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Toward a New Diagnostic System for Child Psychopathology: Moving Beyond the DSM
Am J Psychiatry 2006;163:2022-2023. doi:10.1176/appi.ajp.163.11.2022
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by Peter S. Jensen, Penny Knapp, David A. Mrazek. New York, The Guilford Press, 2006, 194 pp., $30.00.

Drs. Peter Jensen, Penny Knapp, and David Mrazek co-authored a remarkable book that should be read and re-read by child psychiatry fellows, practicing child psychiatrists, and members of the DSM-V working groups. Child psychiatrists have long complained that the existing DSM-IV is a static document and fails to take into account the developmental nature of children. For example, as children mature their relationships change with all family members and to their peers. As relationships change they may also improve or deteriorate. There is no satisfactory code in DSM-IV to account for changed relationships as a developmental issue in children and adolescents.

The authors have also taken advantage of the new discoveries reported in the “decade of the brain.” The first chapters of the book have integrated research findings from multiple new disciplines recognized during this decade. For example, they elaborate on the research advances made by evolutionary contemporary molecular biologists, geneticists, and the new brain imaging techniques. They discuss the theoretical model proposed in evolutionary biology and ask this fundamental question, “What is the function of any given structure or organ?” Then they suggest that the brain’s major functions (thoughts, feelings, behaviors) are shaped by the evolutionary selective processes and conclude that the human brain has adapted and evolved over time to meet modern issues and contemporary needs.

The authors posit that psychiatric disorders (or brain malfunctions) are the result of both environment and biology and that psychiatric disorders are the result of the progressive development of the brain as it unfolds within the constraints of the genomic map, general environmental circumstances, and the unique environmental context of a given organism. They explain the presence and persistence of psychopathology in the gene pool by both genetic drift and its consequences (a maladaptive genetic trait is correlated with some other genetic trait that is adaptive), environmental change (a trait that was adaptive in our ancestral environment is no longer adaptive because of environmental change), and natural selection without adaptation (a maladaptive trait is correlated with increased fecundity). They emphasize that although natural selection in evolution is important, it is not the be all and end all and is just one factor that needs to be considered.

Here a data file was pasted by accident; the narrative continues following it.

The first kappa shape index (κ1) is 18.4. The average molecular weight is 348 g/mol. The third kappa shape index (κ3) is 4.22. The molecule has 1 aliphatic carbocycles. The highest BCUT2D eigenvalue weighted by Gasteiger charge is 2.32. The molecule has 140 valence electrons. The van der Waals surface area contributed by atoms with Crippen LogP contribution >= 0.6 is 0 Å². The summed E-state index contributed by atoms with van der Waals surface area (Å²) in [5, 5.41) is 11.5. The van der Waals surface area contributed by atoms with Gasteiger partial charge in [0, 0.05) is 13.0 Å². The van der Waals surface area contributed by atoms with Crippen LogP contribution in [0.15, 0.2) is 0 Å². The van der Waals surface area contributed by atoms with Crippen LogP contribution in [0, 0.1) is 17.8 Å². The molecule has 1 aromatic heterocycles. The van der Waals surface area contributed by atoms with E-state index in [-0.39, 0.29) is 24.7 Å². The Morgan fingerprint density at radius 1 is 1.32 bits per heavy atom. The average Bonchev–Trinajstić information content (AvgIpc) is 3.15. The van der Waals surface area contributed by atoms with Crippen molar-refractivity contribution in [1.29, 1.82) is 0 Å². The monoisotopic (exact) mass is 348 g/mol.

Several chapters discuss specific mental, emotional, and cognitive disorders from a developmental and evolutionary perspective. The disorders, described in depth, include, anxiety disorders, childhood depression, attention-deficit/hyperactivity disorder, conduct disorder, stress disorder, autism, and other pervasive developmental disorders. Each of the chapters is authored by an expert in the disorder.

In the final chapters of this slim but important theoretical book, the authors discuss implications for evaluation and treatment using the conceptual approach they champion. The authors comment that they have been enlightened, amused, skeptical, and astounded as they considered the implications of re-thinking the diagnostic terminology from an evolutionary and adaptational perspective. Their radical re-thinking of childhood disorders has implications for research in the areas of etiology, prevention, and intervention of childhood disorders. They have advanced fresh new ideas about the conceptual basis of psychiatric diagnosis. Their theoretical concepts have evolved from the reality they face in dealing clinically with children and the diagnostic system designed for adults, which child psychiatrists live with and complain about. They have stimulated my thinking in regard to the importance of developing a new diagnostic system that is more user-friendly and more reality-based for those working with children and adolescents daily in clinical practice. I hope that the multiple groups working to develop DSM-V pay attention to concepts developed in this book as they struggle to satisfy the needs and wishes of the many interest groups who look forward to a developmental and evolutionary change in our diagnostic system. The new ideas springing from evolutionary biology and developmental psychology are critical to incorporate in the next diagnostic system.




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